3. I'll check what RAM I've got when I'm back at home, this back and forth between a working computer with internet and my broken computer is a pain. I'm also going to jump start my PSU with a paperclip or something if I can find one... really hoping I won't have to use that breadboarding tutorial!

    Also, I have a multimeter that I've never used and don't know how to but my mechanic friend says they are simple. If it's a PSU problem could it be easily diagnosed with that?
  4. Best answer
    To be honest, I have no idea. I'm not the best troubleshooter, so I can only really help with the simple tests. It certainly sounds like a PSU problem since absolutely nothing starts up, but I don't know any way to be absolutely certain other than to swap it out with a working unit and see if that fixes the problem.
  5. The best way to check your PSU is to try to borrow a known good PSU. If you cannot do that, use a DMM (positive lead to colored wires, negative lead to chassis ground or black wires) to measure the voltages. Measure between the colored wires and either chassis ground or the black wires. Yellow wires should be 12 volts. Red wires: +5 volts, orange wires: +3.3 volts, blue wire : -12 volts, violet wire: 5 volts always on. Tolerances are +/- 5% except for the -12 volts which is +/- 10%.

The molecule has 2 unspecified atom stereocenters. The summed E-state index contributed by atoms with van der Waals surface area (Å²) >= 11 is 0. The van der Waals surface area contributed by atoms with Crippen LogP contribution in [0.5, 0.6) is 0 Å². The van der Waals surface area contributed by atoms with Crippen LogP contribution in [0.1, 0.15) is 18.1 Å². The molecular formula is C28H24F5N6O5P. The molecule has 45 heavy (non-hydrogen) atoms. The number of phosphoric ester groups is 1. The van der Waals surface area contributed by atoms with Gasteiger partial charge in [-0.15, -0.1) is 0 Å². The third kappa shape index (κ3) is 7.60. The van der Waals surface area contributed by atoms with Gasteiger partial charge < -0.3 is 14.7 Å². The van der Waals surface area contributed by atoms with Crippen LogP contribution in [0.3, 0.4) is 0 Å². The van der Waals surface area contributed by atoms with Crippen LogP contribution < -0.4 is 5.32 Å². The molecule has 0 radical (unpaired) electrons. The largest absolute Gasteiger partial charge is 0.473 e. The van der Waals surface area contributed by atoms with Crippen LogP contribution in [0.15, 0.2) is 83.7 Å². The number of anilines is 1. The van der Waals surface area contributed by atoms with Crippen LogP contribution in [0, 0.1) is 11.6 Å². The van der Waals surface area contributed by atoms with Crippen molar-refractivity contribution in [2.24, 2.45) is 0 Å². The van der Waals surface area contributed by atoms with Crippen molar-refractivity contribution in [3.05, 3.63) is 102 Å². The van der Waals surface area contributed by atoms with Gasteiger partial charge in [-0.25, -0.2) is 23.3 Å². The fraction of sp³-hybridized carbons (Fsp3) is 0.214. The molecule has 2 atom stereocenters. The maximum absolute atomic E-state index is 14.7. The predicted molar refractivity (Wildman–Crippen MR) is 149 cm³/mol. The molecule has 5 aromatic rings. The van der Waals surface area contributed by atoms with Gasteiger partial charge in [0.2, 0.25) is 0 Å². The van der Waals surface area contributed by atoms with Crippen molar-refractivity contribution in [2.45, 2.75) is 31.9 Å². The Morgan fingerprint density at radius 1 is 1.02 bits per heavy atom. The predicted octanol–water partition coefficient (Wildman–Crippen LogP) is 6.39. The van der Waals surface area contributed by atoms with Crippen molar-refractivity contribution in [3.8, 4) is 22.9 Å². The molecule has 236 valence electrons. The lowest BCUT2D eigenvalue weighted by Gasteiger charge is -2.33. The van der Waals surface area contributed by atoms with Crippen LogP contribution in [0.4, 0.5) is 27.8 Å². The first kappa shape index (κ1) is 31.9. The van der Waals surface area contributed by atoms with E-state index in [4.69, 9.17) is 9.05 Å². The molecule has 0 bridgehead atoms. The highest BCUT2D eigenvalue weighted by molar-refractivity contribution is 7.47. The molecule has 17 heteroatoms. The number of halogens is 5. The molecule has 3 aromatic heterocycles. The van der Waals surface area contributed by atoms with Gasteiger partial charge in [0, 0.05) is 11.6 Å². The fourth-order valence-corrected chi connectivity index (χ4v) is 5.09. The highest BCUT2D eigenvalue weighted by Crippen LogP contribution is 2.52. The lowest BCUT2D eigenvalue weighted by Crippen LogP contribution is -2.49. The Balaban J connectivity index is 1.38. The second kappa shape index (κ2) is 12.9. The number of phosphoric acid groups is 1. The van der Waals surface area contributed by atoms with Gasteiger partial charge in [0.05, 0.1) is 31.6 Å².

The gray wire is really important. It should go from 0 to +5 volts when you turn the PSU on with the case switch. CPU needs this signal to boot.

    You can turn on the PSU by completely disconnecting the PSU and using a paperclip or jumper wire to short the green wire to one of the neighboring black wires.

    This checks the PSU under no load conditions, so it is not completely reliable. But if
    it can not pass this, it is dead. Then repeat the checks with the PSU plugged into the computer to put a load on the PSU. You can measure (carefully) from the back of the main PSU connector.
  6. Thanks guys, my comp is working fine now with my friends 400w power supply, so I guess mine crapped out. Can only assume this is what happened with my other comp too.

    Is it normal for power supplies to get ridiculously hot, despite 2 large fans working properly? The back/top of my comp case (where the PSU is) has nearly (not quite) been so hot to the touch that it hurts sometimes, when the CPU temp is 33-43 degrees and the ambient case temp lower than that... I'm fairly certain that the PSU was by far the hottest thing in there.

    ...and since like 95% of the hardware failures I've had over the years were with power supplies (and not all of them were cheapo PSU's like the 2 that just died, one was pretty nice) I'm just curious if there's anything I can do to minimize the chances of this happening to the next one I buy. I do have surge protection in my splitter and my power strip but I've heard that doesn't do much, so are there better forms of surge protection? Are there other common causes for power supply failures other than electrical surges?
  7. Best answer selected by eznajdj.